In early December, in the lead up to International Human Rights Day, RTE participated in the launch event organised by UNESCO to celebrate the Global Partnership Strategy for Early Childhood (GPS), the product of 18 months of multi-stakeholder engagement and collaboration. RTE has provided contributions to the GPS over the last 18 months, and presented these at the launch event.
The GPS was born out of the necessity to counter two negative trends which emerged during the Covid-19 pandemic: school closures and the decline in funding for education among many low and middle income countries. During the launch event, representatives from UNESCO and the organisation's special envoy, Her Royal Highness Princess Laurentien of the Netherlands, discussed the urgency of this initiative and the important symbol of collaboration that it represents, building from the bottom up and drawing on the expertise of those on the ground worldwide.
Interventions were also delivered by key partner agencies UNICEF, RiSE institute, and OMEP. Speaking on behalf of the latter, World President Mercedes Mayol Lassalle stressed the importance of state obligations in relation to child rights, and the relationship between early childhood care and education and human rights more broadly. Emily Vargas Baron, Director of RISE Institute, highlighted the urgency of the GPS, and the five conceptual strategies embedded within it, among them advocacy, policy planning, equity and quality, finance, and accountability. Robert Jenkins of UNICEF noted the paradox of the recognition of the importance of early childhood, yet its lower priority for investment across nations and international organisations.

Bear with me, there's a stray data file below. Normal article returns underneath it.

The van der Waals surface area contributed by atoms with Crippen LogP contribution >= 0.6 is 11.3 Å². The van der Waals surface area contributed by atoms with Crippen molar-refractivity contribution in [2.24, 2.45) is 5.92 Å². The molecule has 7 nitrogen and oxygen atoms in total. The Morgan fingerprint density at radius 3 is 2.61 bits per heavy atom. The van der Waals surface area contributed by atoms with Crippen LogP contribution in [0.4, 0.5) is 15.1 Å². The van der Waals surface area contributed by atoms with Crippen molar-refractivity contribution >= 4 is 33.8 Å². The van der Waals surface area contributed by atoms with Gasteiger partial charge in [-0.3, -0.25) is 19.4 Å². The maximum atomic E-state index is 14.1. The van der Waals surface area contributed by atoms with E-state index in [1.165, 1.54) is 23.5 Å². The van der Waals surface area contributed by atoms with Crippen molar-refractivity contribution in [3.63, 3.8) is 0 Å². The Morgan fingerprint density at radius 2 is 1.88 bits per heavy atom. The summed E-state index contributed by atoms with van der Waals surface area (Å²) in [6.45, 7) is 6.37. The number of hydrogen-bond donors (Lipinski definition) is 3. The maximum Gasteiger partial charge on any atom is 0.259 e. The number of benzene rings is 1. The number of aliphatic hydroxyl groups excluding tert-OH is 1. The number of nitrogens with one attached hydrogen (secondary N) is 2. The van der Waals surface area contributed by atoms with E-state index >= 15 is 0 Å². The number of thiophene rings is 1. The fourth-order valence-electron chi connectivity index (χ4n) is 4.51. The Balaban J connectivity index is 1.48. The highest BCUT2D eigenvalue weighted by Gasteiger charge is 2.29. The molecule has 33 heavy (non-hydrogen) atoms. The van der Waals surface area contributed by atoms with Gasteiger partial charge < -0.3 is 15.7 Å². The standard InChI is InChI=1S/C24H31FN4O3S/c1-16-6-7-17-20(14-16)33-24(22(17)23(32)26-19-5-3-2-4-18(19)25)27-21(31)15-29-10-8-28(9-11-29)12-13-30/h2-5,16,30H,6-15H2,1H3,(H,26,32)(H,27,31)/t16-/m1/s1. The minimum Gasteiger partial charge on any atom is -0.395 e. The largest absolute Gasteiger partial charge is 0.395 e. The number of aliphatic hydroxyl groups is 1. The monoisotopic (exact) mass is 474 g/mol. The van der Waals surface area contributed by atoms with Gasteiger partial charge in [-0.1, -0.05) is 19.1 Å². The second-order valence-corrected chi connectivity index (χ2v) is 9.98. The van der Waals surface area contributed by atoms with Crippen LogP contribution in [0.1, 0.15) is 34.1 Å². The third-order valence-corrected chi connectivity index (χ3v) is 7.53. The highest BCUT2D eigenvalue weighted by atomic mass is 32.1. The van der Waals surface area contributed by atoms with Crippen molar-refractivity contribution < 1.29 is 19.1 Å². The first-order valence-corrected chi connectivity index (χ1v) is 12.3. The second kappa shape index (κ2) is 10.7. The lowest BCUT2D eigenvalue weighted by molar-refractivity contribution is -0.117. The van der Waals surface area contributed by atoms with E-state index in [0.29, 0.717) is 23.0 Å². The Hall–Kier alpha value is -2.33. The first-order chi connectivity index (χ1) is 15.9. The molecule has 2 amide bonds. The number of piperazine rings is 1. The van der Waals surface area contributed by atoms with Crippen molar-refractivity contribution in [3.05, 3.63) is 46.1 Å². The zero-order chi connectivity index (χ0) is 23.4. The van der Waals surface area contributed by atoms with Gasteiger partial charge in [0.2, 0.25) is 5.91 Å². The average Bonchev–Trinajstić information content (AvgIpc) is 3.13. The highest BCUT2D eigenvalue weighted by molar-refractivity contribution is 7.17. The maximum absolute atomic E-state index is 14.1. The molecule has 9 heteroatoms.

Delphine Dorsi, RTE’s Executive Director, delivered an intervention in which she welcomed the GPS as an important step in our collective effort for the realisation of the right to education from birth and to achieve SDG 4, including the provision of at least one year of free and compulsory quality pre-primary education.
She noted that RTE will take the lead on activities aiming to strengthen normative and policy frameworks to ensure universal access to inclusive and quality ECCE - on the basis on the right to equality and non-discrimination. These activities will include:
1. the development of an international normative framework as part of the global conversation regarding the evolving dimensions of the right to education
2. the development and strengthening of legal and policy frameworks at country level to ensure the implementation of ECCE as a right.
In doing so, we will also lead activities to monitor the implementation of ECCE from a human rights perspective. We will share information and resources and raise awareness on the human rights dimension of ECCE and offer our legal expertise to support the implementation of the strategy.
RTE is already collaborating with UNESCO, the UN Special Rapporteur on the right to education, partner organisations, including OMEP, CLADE and Human Rights Watch, in addition to academics such as Sandy Fredman. We invite all stakeholders wishing to advance the right to education to join us.